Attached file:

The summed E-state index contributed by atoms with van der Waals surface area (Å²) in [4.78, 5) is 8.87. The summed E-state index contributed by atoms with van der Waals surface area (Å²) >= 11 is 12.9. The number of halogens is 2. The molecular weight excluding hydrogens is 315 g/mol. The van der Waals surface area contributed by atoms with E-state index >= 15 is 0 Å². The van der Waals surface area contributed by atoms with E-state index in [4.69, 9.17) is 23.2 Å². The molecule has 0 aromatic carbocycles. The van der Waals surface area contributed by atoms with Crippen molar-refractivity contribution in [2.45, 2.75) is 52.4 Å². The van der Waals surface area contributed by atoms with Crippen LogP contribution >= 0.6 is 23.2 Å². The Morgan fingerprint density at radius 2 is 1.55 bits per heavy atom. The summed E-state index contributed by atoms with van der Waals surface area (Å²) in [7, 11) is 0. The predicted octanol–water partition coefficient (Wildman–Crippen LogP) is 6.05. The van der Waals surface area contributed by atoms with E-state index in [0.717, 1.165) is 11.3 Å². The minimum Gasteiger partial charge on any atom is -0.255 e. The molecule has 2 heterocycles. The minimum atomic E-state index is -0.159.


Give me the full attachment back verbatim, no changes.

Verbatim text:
The summed E-state index contributed by atoms with van der Waals surface area (Å²) in [4.78, 5) is 8.87. The summed E-state index contributed by atoms with van der Waals surface area (Å²) >= 11 is 12.9. The number of halogens is 2. The molecular weight excluding hydrogens is 315 g/mol. The van der Waals surface area contributed by atoms with E-state index >= 15 is 0 Å². The van der Waals surface area contributed by atoms with E-state index in [4.69, 9.17) is 23.2 Å². The molecule has 0 aromatic carbocycles. The van der Waals surface area contributed by atoms with Crippen molar-refractivity contribution in [2.45, 2.75) is 52.4 Å². The van der Waals surface area contributed by atoms with Crippen LogP contribution >= 0.6 is 23.2 Å². The Morgan fingerprint density at radius 2 is 1.55 bits per heavy atom. The summed E-state index contributed by atoms with van der Waals surface area (Å²) in [7, 11) is 0. The predicted octanol–water partition coefficient (Wildman–Crippen LogP) is 6.05. The van der Waals surface area contributed by atoms with E-state index in [0.717, 1.165) is 11.3 Å². The minimum Gasteiger partial charge on any atom is -0.255 e. The molecule has 2 heterocycles. The minimum atomic E-state index is -0.159.